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A dwarf, evergreen, much-branched shrub 1 to 21⁄2 ft high; young shoots densely covered with a rather loose scurf of reddish scales, which become darker and fewer the second year, the bark of the branchlets becoming finally grey and peeling. Leaves stout, aromatic, oval, or inclined to obovate, mostly bluntish at both ends, 1⁄2 to 3⁄4 in. long, 3⁄16 to 5⁄16 in. wide, dark green, covered with shining scales above, paler and rather glaucous beneath with the scales less dense; stalk 1⁄12 in. long, scaly. Flowers deep sulphur yellow to pale yellow, four to six in a terminal cluster, opening in May. Corolla 3⁄4 to 1 in. wide, with a funnel-shaped base and five ovate lobes 3⁄8 in. long, slightly scaly outside, covered with white down in the tube. Stamens five to ten, 1⁄2 in. long, each with a tuft of white down at the base; ovary very scaly; style glabrous or slightly downy at the base. Calyx very scaly, five-lobed, the lobes oblong, 1⁄6 in. or less long. Bot. Mag., t. 9246. (s. Lapponicum)
R. chryseum is a species of alpine and subalpine scrub at 12,000 to 14,000 ft, from S.W. Szechwan through N.W. Yunnan to upper Burma. It was discovered by Kingdon Ward in 19.13 below one of the glaciers of Ka-kar-po, on the Mekong-Salween divide; introduced by Forrest five years later from the Beima-shan, a short way to the east of the type-locality, on the Mekong-Yangtse divide. The type of R. muliense, now included in R. chryseum, was collected in the Muli region of S.W. Szechwan.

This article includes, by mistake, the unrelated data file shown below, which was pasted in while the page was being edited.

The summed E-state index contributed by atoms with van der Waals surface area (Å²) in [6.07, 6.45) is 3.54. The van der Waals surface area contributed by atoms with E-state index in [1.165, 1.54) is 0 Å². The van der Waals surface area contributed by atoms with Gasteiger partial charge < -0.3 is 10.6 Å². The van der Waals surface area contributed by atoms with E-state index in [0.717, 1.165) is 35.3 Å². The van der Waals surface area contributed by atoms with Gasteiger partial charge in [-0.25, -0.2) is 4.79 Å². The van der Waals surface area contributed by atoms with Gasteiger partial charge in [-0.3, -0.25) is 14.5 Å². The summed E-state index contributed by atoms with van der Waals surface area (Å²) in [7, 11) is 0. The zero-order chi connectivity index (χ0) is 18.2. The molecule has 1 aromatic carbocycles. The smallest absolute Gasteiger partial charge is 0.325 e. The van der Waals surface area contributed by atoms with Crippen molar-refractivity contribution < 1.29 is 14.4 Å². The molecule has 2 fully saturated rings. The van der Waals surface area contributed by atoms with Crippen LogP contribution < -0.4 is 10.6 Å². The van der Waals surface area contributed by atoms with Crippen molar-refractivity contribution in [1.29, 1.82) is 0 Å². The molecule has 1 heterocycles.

In the original description the corolla of R. chryseum is described as golden, but in the plants from the first introduction, and from some later ones, they are too pale to deserve that term. It is very hardy and suitable for the rock garden but in many gardens it is not at all free-flowering and cannot be relied on as a foil for the purple- or lavender-flowered species of the Lapponicum series, and in any case blooms later than most of these.
In their revision of the Lapponicum group, M. N. and W. R. Philipson reduce R. chryseum to the status of a variety of the purple-flowered R. rupicola (q.v.), and give the same rank independently to R. muliense (here treated as synonymous with R. chryseum). Now that they have pointed it out, it becomes obvious that except in flower-colour there is really no difference between the two species. It is interesting that Kingdon Ward found R. chryseum growing in the upper Adung valley, Burma, in the company of purple-flowered plants that were in other respects indistinguishable from it (Gard. Chron., Vol. 93 (1933), pp. 170–1).
See R. rupicola, in this supplement.